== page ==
Online advertisers have been seeking, for a long time, the holy grail of new media advertising — that is, the ability to tie an advertising message tightly to a consumer profile and then to prove the consumer acted on the message make a purchase. Online advertising networks learned in the first phase of their explosive growth that the combined power of bringing advertisers and consumers into a networked environment and bringing better information to each of them in that environment was a powerful catalyst to the revenue growth of the online advertiser. In particular, revenues poured into new media from the “old” channels because of the richness of information about consumers that a new media platform could provide to an advertiser. Matching the right message to the right consumer at the right time drove exponential growth in online media platforms from inception.

While some of the those media platforms have stuck with the tried-and-true online advertising network model, others have extended their platform into innovations and investments that are designed to link online messages to online, and hopefully offline, purchases. Investments in checkout engines, in mobile device information and advertising platforms, and in mobile marketplaces populated by identity management and checkout functions are all focused on driving commerce. With checkout engines and mobile investments, online advertisers are finding a way to divine customer pre-purchase intent, enrich the shopping experience with the information necessary to motivate a purchase, and most importantly, execute the payment transaction at the end of the advertising cycle that proves return on marketing investment to the advertiser. In their efforts to close the marketing-ROI loop, online advertising platforms are converging on mobile commerce to cover the last mile to prove a transaction and sale.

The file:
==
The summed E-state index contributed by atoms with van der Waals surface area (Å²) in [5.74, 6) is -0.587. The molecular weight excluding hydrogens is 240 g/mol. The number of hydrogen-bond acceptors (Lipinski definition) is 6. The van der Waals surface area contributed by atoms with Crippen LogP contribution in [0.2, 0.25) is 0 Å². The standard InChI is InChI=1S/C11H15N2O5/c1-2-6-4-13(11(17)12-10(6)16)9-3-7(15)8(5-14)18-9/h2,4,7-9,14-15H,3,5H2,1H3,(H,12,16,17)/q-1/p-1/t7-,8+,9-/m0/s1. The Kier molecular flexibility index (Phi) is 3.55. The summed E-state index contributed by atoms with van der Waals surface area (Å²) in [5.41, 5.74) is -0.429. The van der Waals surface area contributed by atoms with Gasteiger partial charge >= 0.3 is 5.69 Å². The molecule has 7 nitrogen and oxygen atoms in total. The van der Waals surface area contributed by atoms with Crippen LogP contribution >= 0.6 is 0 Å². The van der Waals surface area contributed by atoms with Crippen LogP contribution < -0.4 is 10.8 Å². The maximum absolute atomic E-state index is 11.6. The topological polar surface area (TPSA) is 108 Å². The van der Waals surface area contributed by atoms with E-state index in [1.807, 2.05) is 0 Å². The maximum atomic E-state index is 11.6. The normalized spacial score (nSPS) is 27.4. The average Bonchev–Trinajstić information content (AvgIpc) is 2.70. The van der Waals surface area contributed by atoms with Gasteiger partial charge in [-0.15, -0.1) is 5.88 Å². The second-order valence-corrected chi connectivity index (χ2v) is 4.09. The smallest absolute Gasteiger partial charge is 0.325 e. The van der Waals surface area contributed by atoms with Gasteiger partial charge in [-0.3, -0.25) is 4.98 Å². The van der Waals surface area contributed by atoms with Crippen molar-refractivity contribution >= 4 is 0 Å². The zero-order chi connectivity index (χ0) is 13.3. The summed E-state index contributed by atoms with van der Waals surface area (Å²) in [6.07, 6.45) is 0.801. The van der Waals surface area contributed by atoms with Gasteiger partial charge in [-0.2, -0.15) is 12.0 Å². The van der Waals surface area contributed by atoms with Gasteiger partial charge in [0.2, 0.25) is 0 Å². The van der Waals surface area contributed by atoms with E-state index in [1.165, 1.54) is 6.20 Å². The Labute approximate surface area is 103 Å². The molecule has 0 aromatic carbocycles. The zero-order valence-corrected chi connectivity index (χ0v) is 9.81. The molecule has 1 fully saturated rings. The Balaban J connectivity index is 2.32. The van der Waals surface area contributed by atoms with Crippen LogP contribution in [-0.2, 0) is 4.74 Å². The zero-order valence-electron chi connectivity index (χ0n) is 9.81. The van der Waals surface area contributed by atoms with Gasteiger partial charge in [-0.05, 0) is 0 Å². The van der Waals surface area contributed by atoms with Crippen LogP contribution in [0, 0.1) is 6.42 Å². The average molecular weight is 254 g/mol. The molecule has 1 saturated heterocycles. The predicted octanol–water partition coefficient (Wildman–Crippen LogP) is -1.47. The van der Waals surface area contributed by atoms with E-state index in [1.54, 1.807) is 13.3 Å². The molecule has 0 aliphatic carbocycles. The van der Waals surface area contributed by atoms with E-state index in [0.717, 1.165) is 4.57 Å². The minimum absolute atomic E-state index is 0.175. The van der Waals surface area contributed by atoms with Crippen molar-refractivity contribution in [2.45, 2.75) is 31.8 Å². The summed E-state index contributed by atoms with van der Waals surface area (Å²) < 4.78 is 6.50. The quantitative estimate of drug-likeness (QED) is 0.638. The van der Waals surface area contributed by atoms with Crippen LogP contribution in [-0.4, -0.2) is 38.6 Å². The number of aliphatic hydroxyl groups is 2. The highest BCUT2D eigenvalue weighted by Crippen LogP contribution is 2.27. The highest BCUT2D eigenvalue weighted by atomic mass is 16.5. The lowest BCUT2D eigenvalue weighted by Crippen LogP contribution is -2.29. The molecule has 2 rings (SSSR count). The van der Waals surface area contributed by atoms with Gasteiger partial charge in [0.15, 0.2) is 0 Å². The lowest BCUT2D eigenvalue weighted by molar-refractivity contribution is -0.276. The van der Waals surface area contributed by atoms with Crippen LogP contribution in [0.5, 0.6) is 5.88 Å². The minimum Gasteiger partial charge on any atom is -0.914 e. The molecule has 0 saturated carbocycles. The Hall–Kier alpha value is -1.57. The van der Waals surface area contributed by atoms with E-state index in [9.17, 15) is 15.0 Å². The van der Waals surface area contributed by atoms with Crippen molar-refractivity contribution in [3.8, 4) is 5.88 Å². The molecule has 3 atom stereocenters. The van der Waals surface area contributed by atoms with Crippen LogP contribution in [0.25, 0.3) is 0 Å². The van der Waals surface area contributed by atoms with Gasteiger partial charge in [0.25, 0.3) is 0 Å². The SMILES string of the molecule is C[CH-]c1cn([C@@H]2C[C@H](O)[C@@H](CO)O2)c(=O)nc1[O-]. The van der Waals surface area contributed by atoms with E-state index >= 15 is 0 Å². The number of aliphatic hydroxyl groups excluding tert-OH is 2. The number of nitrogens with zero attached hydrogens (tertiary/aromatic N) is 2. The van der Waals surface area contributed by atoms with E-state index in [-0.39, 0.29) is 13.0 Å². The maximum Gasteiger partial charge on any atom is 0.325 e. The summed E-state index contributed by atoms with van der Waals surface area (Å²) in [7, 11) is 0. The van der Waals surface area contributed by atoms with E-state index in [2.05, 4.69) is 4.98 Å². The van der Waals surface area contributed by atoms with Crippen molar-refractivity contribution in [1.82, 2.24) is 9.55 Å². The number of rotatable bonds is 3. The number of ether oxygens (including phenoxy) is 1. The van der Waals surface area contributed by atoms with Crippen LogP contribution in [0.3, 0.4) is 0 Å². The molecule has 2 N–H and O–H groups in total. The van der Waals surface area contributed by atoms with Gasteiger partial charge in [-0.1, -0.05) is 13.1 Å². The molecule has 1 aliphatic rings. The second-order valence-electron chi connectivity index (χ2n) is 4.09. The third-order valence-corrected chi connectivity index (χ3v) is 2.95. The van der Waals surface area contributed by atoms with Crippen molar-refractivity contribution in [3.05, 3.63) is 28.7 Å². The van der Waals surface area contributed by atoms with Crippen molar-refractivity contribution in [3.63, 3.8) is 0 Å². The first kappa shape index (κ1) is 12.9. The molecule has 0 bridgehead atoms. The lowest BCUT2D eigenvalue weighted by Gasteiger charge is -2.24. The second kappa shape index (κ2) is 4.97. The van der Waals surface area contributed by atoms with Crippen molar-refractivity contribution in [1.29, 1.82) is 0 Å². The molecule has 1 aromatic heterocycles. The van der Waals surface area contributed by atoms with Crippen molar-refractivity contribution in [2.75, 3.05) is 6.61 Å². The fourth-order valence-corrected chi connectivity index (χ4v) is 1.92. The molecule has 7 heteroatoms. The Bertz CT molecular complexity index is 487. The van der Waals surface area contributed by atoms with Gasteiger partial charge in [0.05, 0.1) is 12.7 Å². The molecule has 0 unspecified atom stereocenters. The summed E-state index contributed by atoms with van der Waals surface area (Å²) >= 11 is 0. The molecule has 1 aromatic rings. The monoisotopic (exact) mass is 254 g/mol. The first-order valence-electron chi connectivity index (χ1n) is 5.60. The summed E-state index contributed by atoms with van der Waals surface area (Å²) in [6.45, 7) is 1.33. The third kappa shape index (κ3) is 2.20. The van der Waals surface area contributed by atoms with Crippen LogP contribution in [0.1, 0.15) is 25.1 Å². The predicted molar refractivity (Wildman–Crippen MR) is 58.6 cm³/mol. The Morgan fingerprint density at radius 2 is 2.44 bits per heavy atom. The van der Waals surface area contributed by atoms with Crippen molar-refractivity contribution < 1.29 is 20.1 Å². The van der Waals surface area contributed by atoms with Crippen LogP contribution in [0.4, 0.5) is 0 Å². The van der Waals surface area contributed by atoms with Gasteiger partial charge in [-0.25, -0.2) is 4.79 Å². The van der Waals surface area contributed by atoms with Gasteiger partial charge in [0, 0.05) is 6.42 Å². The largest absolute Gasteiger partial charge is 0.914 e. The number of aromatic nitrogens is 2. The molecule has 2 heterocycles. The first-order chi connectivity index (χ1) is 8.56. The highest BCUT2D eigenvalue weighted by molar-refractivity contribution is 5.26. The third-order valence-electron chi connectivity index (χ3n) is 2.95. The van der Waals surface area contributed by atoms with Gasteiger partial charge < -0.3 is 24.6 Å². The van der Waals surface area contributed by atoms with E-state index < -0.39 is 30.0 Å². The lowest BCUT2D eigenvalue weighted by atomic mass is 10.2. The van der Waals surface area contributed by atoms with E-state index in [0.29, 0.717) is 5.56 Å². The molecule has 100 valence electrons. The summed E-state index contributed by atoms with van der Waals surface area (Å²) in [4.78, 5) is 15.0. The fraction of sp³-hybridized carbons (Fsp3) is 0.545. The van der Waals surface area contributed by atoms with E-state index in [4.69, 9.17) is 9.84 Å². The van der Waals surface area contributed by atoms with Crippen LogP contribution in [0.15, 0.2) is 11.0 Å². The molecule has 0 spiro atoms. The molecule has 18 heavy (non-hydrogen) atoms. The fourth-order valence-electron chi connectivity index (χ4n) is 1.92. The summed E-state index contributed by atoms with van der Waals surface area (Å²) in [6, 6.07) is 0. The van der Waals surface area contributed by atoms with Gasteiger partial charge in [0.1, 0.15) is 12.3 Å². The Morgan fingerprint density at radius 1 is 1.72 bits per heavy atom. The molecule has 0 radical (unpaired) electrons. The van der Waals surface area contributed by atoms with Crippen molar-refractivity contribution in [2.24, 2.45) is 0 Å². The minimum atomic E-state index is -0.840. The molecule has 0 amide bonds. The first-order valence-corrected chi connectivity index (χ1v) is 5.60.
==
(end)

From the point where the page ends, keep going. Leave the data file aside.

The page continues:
Social media platforms have built large and diverse populations of heavily engaged users, who interact on the platform across a wide range of activities, interests, and uses. Operating from an “open platform” model of development and distribution, social media networks have become the new darlings of the tech age in both their explosive growth of participants and the level of that participant engagement. Consumer share of time online is shifting dramatically from online advertisers to social media platforms, and a host of businesses have taken note. Gaming companies, marketers, advertisers, and consumer services application developers have all gravitated to these large distributed networks and their open platform models.

Social media managers are investing in commerce engines to help maintain and extend that user engagement into the commercial transactions that have begun to grow from participant interactions on the platform. And, of perhaps greatest interest for this section of our PYMNTS University curriculum, the profile of social media users is one of high engagement and remote access. The large and growing share of social media sessions now take place through a mobile device. As social media platforms converge on commerce opportunities in their business, they are increasingly converging on mobile platforms in response to the highly mobile engagement of their participants. (Related Article: Social Commerce: Who’s Turning Visits into Cash?)